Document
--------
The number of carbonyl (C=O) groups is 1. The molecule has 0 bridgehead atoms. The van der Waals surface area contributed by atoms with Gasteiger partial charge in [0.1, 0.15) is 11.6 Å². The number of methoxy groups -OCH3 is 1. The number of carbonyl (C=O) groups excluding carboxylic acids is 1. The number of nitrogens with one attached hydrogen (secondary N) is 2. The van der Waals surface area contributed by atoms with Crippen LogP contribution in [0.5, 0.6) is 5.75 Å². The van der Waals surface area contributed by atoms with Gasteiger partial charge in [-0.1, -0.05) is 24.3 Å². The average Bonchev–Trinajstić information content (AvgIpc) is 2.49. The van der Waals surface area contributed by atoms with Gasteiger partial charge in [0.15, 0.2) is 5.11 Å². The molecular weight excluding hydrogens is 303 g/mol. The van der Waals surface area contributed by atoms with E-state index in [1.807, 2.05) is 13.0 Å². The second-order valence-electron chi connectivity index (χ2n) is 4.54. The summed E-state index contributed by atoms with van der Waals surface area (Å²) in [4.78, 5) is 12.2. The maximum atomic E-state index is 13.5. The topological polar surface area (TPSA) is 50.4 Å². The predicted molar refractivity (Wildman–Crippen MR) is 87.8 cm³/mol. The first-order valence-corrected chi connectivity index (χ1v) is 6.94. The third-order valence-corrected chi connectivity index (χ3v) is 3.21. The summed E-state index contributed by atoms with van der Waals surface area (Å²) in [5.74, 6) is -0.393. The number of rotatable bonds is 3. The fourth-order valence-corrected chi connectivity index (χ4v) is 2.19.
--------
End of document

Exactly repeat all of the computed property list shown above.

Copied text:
The number of carbonyl (C=O) groups is 1. The molecule has 0 bridgehead atoms. The van der Waals surface area contributed by atoms with Gasteiger partial charge in [0.1, 0.15) is 11.6 Å². The number of methoxy groups -OCH3 is 1. The number of carbonyl (C=O) groups excluding carboxylic acids is 1. The number of nitrogens with one attached hydrogen (secondary N) is 2. The van der Waals surface area contributed by atoms with Crippen LogP contribution in [0.5, 0.6) is 5.75 Å². The van der Waals surface area contributed by atoms with Gasteiger partial charge in [-0.1, -0.05) is 24.3 Å². The average Bonchev–Trinajstić information content (AvgIpc) is 2.49. The van der Waals surface area contributed by atoms with Gasteiger partial charge in [0.15, 0.2) is 5.11 Å². The molecular weight excluding hydrogens is 303 g/mol. The van der Waals surface area contributed by atoms with E-state index in [1.807, 2.05) is 13.0 Å². The second-order valence-electron chi connectivity index (χ2n) is 4.54. The summed E-state index contributed by atoms with van der Waals surface area (Å²) in [4.78, 5) is 12.2. The maximum atomic E-state index is 13.5. The topological polar surface area (TPSA) is 50.4 Å². The predicted molar refractivity (Wildman–Crippen MR) is 87.8 cm³/mol. The first-order valence-corrected chi connectivity index (χ1v) is 6.94. The third-order valence-corrected chi connectivity index (χ3v) is 3.21. The summed E-state index contributed by atoms with van der Waals surface area (Å²) in [5.74, 6) is -0.393. The number of rotatable bonds is 3. The fourth-order valence-corrected chi connectivity index (χ4v) is 2.19.